Fluid Power Journal

Elevator Stopping

figureitout-logoA simple circuit was designed to lift a service elevator up from the basement to the third floor. The HPU had a pressure-compensated pump and a three-position proportional directional valve. A proximity switch was used at each floor to signal the small PLC that, in turn, would signal the valve amplifier card to start de-acceleration until the elevator stopped at each floor.

The elevator had a hard stop at the bottom floor and relied on the proportional valve and proximity sensors for the stopping position at the upper floors. The valve’s amplifier card had four separate ramp adjustments so both acceleration and de-acceleration could be adjusted independently of each other in both directions.

An average weight normally loaded in the elevator was used to set the ramp speeds and stopping positions. The proportional valve was ordered with an LVDT spool feedback option to assure spool position accuracy.

During installation and de-bug, the engineer discovered that if a load with a different weight was used, the elevator cylinder’s stopping point at the upper positions would vary and cause the elevator floor to stop short or over-shoot at all three floors. Heavier loads caused the elevator to stop short of the desired position and lighter ones would over-shoot the desired stopping point, leaving the three floors with an unacceptable offset.

The engineer could adjust the de-acceleration ramps, fixing the current problem. But as soon as a different weight load needed to be lifted or lowered, adjustments were required again. If the proportional valve spool would go to the same open position with ½% accuracy due to the LVDT option, why did the stopping point change as much as 4″ when the load weight changed?

What do you think is the problem?

See the Solution

Many engineers mistakenly think the use of a proportional valve for speed control gives precise and consistent speeds. They feel the spool positioning is very accurate and repeatable when LVDT feedback devices on the main spool are used.

However, a costly proportional valve is no better than a plain, old-fashioned needle valve. The flow changes if the delta “P” across the valve changes. When loads of different weights are used, the load pressure on the outlet of the proportional valve changes, causing the flow across the valve spool to change.

The addition of a pressure-compensating “Hydrostat” module placed under the proportional valve solved this problem. The “Hydrostat” makes the proportional valve pressure compensated, ignoring the load changes, just the same as a pressure-compensated flow control valve. The stopping window was reduced to less than 1 inch total, which was fine for this service elevator.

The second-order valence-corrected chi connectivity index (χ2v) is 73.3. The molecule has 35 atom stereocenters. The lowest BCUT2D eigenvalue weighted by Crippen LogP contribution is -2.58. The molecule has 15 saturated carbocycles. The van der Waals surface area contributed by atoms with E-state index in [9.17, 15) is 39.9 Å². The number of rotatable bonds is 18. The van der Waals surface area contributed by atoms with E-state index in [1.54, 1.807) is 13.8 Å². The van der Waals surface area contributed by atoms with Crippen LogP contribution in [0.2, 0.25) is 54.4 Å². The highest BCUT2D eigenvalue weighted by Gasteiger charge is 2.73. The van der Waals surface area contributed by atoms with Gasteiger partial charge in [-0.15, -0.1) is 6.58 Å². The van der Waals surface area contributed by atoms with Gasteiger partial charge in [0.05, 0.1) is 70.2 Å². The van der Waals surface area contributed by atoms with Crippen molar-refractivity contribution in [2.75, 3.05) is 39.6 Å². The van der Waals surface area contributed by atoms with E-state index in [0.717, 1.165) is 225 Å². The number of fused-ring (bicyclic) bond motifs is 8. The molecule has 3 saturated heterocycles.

If this were a people-carrying elevator, additional accuracy could be obtained by using some type of cylinder feedback device, such as a linear transducer. The LVDT on the valve knows exactly where the spool stops, but has no way to knowing where the cylinder actually stops. A feedback device on the actuator would know the cylinder’s position through the entire stroke and feed the information to the PLC.


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One thought on “Elevator Stopping”

  1. Rance Herren says:

    The varying elevator load weight results in a varying load induced pressure. Given the pump is pressure compensated (constant supply pressure when the proportional valve is throttling, irrespective of the load) the differential pressure across the proportional valve yields increased flow and therefore actuator speed with lighter loads and less flow with heavier loads. Since the proximity sensors were used to detect the elevator stopping position, they are dependent on a constant and consistent cylinder velocity which is not possible with a varying load. The LVDT is strictly for positioning the valve spool to increase repeatability, reduce positional error and hysteresis in the valve itself but not the actuator it is controlling.

    There are some relatively simple solutions to this problem such as adding a meter in compensator to the proportional valve or changing the pump control to a load sensing type both of which operate on the principle of maintaining a constant pressure differential, resulting in a relatively constant flow across the proportional valve as the load pressure varies. The most accurate and precise solution is a closed loop positioning system with velocity overlay but the controls complexity and cost is significantly higher than a strictly hydro-mechanical solution.

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